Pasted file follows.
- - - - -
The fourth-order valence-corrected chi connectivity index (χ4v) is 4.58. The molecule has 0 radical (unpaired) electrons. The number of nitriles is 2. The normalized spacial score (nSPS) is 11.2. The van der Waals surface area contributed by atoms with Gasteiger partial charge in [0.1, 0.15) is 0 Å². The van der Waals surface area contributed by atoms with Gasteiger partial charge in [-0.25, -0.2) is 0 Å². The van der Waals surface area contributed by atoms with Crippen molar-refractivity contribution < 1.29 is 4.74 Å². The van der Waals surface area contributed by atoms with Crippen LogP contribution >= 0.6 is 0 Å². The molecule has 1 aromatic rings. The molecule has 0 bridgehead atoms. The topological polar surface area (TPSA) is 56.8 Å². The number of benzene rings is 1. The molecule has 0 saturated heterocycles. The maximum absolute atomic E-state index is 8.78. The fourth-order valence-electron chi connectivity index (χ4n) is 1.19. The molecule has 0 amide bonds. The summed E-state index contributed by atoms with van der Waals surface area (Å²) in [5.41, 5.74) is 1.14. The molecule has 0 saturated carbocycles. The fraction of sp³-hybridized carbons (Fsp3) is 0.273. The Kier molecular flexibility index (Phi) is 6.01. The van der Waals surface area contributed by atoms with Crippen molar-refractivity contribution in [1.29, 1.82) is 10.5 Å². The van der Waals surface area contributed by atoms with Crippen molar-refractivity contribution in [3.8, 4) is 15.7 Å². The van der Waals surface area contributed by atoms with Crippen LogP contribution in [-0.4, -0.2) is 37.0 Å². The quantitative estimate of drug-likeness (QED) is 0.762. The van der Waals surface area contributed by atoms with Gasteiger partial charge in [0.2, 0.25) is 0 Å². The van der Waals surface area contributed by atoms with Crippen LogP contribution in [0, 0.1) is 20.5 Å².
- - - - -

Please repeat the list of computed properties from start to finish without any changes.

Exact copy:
The fourth-order valence-corrected chi connectivity index (χ4v) is 4.58. The molecule has 0 radical (unpaired) electrons. The number of nitriles is 2. The normalized spacial score (nSPS) is 11.2. The van der Waals surface area contributed by atoms with Gasteiger partial charge in [0.1, 0.15) is 0 Å². The van der Waals surface area contributed by atoms with Gasteiger partial charge in [-0.25, -0.2) is 0 Å². The van der Waals surface area contributed by atoms with Crippen molar-refractivity contribution < 1.29 is 4.74 Å². The van der Waals surface area contributed by atoms with Crippen LogP contribution >= 0.6 is 0 Å². The molecule has 1 aromatic rings. The molecule has 0 bridgehead atoms. The topological polar surface area (TPSA) is 56.8 Å². The number of benzene rings is 1. The molecule has 0 saturated heterocycles. The maximum absolute atomic E-state index is 8.78. The fourth-order valence-electron chi connectivity index (χ4n) is 1.19. The molecule has 0 amide bonds. The summed E-state index contributed by atoms with van der Waals surface area (Å²) in [5.41, 5.74) is 1.14. The molecule has 0 saturated carbocycles. The fraction of sp³-hybridized carbons (Fsp3) is 0.273. The Kier molecular flexibility index (Phi) is 6.01. The van der Waals surface area contributed by atoms with Crippen molar-refractivity contribution in [1.29, 1.82) is 10.5 Å². The van der Waals surface area contributed by atoms with Crippen molar-refractivity contribution in [3.8, 4) is 15.7 Å². The van der Waals surface area contributed by atoms with Crippen LogP contribution in [-0.4, -0.2) is 37.0 Å². The quantitative estimate of drug-likeness (QED) is 0.762. The van der Waals surface area contributed by atoms with Gasteiger partial charge in [0.2, 0.25) is 0 Å². The van der Waals surface area contributed by atoms with Crippen LogP contribution in [0, 0.1) is 20.5 Å².